A leading African American member of Congress from Illinois condemned the Chicago Sun-Times for running an "over the top" column last month that compared black Republican voters to Jews who collaborated with the Nazis.
Democratic Rep. Danny Davis told the Washington Free Beacon on Tuesday that the piece by Sun-Times columnist Neil Steinberg was surprising, "inaccurate," and "over the top."
Steinberg’s piece sparked a row in the Jewish and black communities last month after Illinois Gov. Pat Quinn’s reelection campaign tweeted—and then quietly deleted—several messages praising the article and encouraging followers to read it.
"As a general rule, individuals will sell out the interests of their groups in return for personal benefit," Steinberg wrote in his April column, which claimed that Republican gubernatorial candidate Bruce Rauner is buying off the black community and its leaders. "It isn’t just a black thing. Jews collaborated with the Nazis during World War II, helping them to round up their own people in the hopes they’d be the last to go."
Davis condemned the Steinberg piece during an interview just one day after he and other Democratic Illinois political leaders criticized Rauner for shaking hands with a man who was wearing a confederate flag patch on his jacket.
Davis and the other Illinois Democratic leaders, including Reps. Jan Schakowsky and Bobby Rush, have been criticized as hypocrites by some critics for calling out Rauner while remaining silent about the Quinn campaign’s recent support for Steinberg’s controversial column.
"Yesterday Danny Davis was attacking Bruce Rauner and today, when he gets called out for his hypocrisy, he is in retreat calling for peace in our time," said one Illinois-based political consultant.
Asked to comment on the issue Tuesday, Davis told the Free Beacon that the comparison of black conservatives to Jewish Nazi sympathizers went over the line and urged both the Quinn and Rauner campaigns to back away from "negative campaigning."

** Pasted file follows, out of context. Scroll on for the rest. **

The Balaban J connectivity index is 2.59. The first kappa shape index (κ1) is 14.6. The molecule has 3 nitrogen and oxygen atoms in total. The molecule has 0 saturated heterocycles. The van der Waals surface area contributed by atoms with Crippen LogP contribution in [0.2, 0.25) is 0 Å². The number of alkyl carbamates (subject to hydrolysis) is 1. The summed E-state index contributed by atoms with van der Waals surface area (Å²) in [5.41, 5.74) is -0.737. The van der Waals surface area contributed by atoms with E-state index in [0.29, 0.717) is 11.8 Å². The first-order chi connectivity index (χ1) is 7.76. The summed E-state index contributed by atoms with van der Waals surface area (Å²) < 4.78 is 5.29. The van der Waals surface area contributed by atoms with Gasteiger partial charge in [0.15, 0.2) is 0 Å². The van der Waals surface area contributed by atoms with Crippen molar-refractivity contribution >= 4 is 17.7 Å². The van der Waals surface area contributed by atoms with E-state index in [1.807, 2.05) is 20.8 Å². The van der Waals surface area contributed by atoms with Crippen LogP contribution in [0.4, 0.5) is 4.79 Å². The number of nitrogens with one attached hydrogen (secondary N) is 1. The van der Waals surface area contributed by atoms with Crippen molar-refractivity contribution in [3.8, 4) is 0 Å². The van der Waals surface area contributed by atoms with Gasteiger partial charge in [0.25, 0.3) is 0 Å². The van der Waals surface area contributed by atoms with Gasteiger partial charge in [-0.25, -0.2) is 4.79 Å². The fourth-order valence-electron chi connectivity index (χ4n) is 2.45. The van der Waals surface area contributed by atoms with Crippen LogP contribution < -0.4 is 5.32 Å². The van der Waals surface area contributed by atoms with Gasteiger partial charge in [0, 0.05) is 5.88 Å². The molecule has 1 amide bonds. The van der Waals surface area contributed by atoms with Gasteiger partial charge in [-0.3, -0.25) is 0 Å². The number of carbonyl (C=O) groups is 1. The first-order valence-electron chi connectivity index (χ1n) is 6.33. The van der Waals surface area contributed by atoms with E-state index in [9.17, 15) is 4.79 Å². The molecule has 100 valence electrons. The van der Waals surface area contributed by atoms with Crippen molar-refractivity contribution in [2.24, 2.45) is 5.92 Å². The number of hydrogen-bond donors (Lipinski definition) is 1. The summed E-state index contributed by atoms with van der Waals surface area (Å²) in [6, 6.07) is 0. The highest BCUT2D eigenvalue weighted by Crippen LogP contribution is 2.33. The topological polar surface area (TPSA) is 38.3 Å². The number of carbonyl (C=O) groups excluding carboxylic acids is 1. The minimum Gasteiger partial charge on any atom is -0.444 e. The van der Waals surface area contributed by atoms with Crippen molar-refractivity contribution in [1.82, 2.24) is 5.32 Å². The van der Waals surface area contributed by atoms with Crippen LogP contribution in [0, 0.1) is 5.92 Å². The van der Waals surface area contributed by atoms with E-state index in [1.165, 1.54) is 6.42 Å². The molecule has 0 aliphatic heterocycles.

"I read Neil Steinberg’s piece and quite frankly it surprised me, that it went beyond my characterization of African Americans who are supporting Rauner." Davis said.
"I found it inaccurate in a sense," he added. "I thought it was a bit over the top."
"I certainly would not have made the statement that Neil made in his column," said Davis, characterizing the piece as going "to the Nth degree" to make a political point.
"It sounded like he was saying these individuals [black supporters of Rauner] were selling themselves, selling their souls," Davis said, later adding that "it was right for the Quinn campaign to make it known in whatever way they may have decided to make it known that these comments were not theirs and they were not necessarily in agreement with that level of commentary."
After facing a backlash over the tweets, a Quinn campaign spokesman said that staffers neglected to "thoroughly" read Steinberg’s piece before tweeting it.
"I don’t think raising or using any kind of race baiting or using any kind of historical circumstances and conditions" is appropriate for political candidates, Davis explained when asked if it could be seen as hypocritical to publicly criticize Rauner but remain silent about Quinn.
"I don’t want to see it either way," Davis said.
Sun-Times editor Jim Kirk did not respond to a Free Beacon request for comment on why he chose to cover the Rauner incident but not the fallout over the Quinn campaign’s controversial tweets.